Aviation News – NASA’s new WB-57F, N927NA, flies for the first time in 41 years

NASA currently operates a pair of WB-57F high-altitude research aircraft based out of Ellington Field in Texas, but very soon a third airframe will join the fleet. Paul Filmer reports on NASA 927’s first flight.

© Paul Filmer - globalaviationresource.com

© Paul Filmer – globalaviationresource.com

N927NA, more commonly referred to as NASA 927, started life as a B-57B with the 13th Bomber Squadron and with a serial of 53-3918.

© Paul Filmer - globalaviationresource.com

© Paul Filmer – globalaviationresource.com

The B-57 is a licence-built English Electric Canberra, manufactured and modified extensively by the Glenn L. Martin Company, or simply Martin.

© Paul Filmer - globalaviationresource.com

© Paul Filmer – globalaviationresource.com

In 1964 this airframe was one of 21 that were rebuilt as RB-57Fs by General Dynamics, and was re-serialled as 63-13295.

© Paul Filmer - globalaviationresource.com

© Paul Filmer – globalaviationresource.com

The RB- 57F had almost double the wingspan of the original B-57B at 122 feet, and the Wright J65 turbojets were replaced with Pratt & Whitney TF33 turbofans, which were double the thrust of the original engines.

© Paul Filmer - globalaviationresource.com

© Paul Filmer – globalaviationresource.com

63-13295 was retired to the then MASDC (Military Aircraft Storage and Disposal Center) on 26 June 1972.

© Paul Filmer - globalaviationresource.com

© Paul Filmer – globalaviationresource.com

She was displayed on Celebrity Row at the facility, now called AMARG (Aerospace Maintenance and Regeneration Group), for a number of years, and was pulled from storage and dismantled in May 2011.

© Glenn Beasley - globalaviationresource.com

© Glenn Beasley – globalaviationresource.com

She was trucked to Sierra Nevada Corporation (SNC) at Centennial Airport, Colorado, in order to be stripped and rebuilt back to flying condition.

© Paul Filmer - globalaviationresource.com

© Paul Filmer – globalaviationresource.com

Following her restoration, the aircraft is now known as a WB-57F, which is simply a re-designation paper exercise when these aircraft are transferred to NASA.

© Paul Filmer - globalaviationresource.com

© Paul Filmer – globalaviationresource.com

N927NA came out of major rebuild on 30 July 2013 to perform engine and system runs for the first time.

© Paul Filmer - globalaviationresource.com

© Paul Filmer – globalaviationresource.com

On 8 August 2013 taxi runs were performed at Centennial and deemed to be a success, with departure slated for the following day.

© Paul Filmer - globalaviationresource.com

© Paul Filmer – globalaviationresource.com

Interestingly, because of the lengthy wings and the way they droop, the airport took the step of replacing all the runway side-lights with examples that were half the height, to allow the aircraft to depart safely.

© Paul Filmer - globalaviationresource.com

© Paul Filmer – globalaviationresource.com

On 9 August 2013 NASA 927 took to the runway for its first flight in 41 years.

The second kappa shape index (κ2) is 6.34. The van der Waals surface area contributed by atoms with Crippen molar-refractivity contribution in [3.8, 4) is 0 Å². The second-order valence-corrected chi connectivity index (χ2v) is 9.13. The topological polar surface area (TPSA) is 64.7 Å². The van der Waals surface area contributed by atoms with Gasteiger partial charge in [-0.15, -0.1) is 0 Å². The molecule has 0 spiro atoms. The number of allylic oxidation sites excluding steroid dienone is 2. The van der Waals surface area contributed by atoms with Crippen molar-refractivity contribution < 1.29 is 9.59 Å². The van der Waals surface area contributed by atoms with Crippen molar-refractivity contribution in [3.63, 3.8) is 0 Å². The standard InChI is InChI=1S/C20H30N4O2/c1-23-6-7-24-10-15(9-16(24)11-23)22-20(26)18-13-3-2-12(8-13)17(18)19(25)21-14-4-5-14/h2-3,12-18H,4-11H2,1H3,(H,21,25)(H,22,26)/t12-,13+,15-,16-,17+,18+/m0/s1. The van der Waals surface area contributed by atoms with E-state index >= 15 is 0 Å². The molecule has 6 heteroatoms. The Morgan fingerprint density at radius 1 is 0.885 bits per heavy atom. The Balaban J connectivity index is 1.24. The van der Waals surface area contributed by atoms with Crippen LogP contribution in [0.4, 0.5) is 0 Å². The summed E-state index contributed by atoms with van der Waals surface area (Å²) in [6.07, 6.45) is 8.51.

© Paul Filmer - globalaviationresource.com

© Paul Filmer – globalaviationresource.com

The aircraft was airborne very quickly and performed a left-hand pattern in order to do a flyby of the runway for all the SNC, NASA and US Air Force personnel who were on hand to see her off.

© Paul Filmer - globalaviationresource.com

© Paul Filmer – globalaviationresource.com

There’ll be further test flights from Colorado Springs before the aircraft is handed over to NASA to join the other two WB-57Fs in the fleet at Ellington Field in Texas.

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22 Comments

  1. I was Life Support Superintendent from Oct 1964 to Sept 1973. The F was a beautiful bird, amazing to watch take off and fly by. The ap-22s-2 Full Pressure Suits were my biggest immediate problem. The suits were ADC hand me downs, all going over age. New suits were finally procured after numerous equipment failures, but depot support managed to keep the suits going pending replacements. The suits did their job on at least seven occasions of cockpit pressurization loss at altitude and allowed the crew to return safely to base. (Ask Max Schuerrman). Politics seemed to enter into the retirement of the Fs but it is great to see three of the Longwings still active with NASA, while the SR71s and soon the U-2/ER2s will no longer be flying. LONG LIVE THE LONGWINGS!!!! Little is said about the “Big Safari” “PEE WEE III missions and only recently has it become public knowledge that 287 which was lost in the Black Sea in Dec 1965, had indeed been struck by a “missile” but was not deemed a “Shootdown”. The crew was never recovered/returned to the US, and the report on the findings of a special team of aeronauticl Engineers that found evidence of a missile strike stated that the US Government did not want to “pursue it”! Info about this may be found in the book “The History of BIG SAFARI” by ret Col Bill Grimes published Jan 2014. The 58WRS and the RB/WB57F have never receieved the recognition they truly deserved. Now NASA is carrying the ball.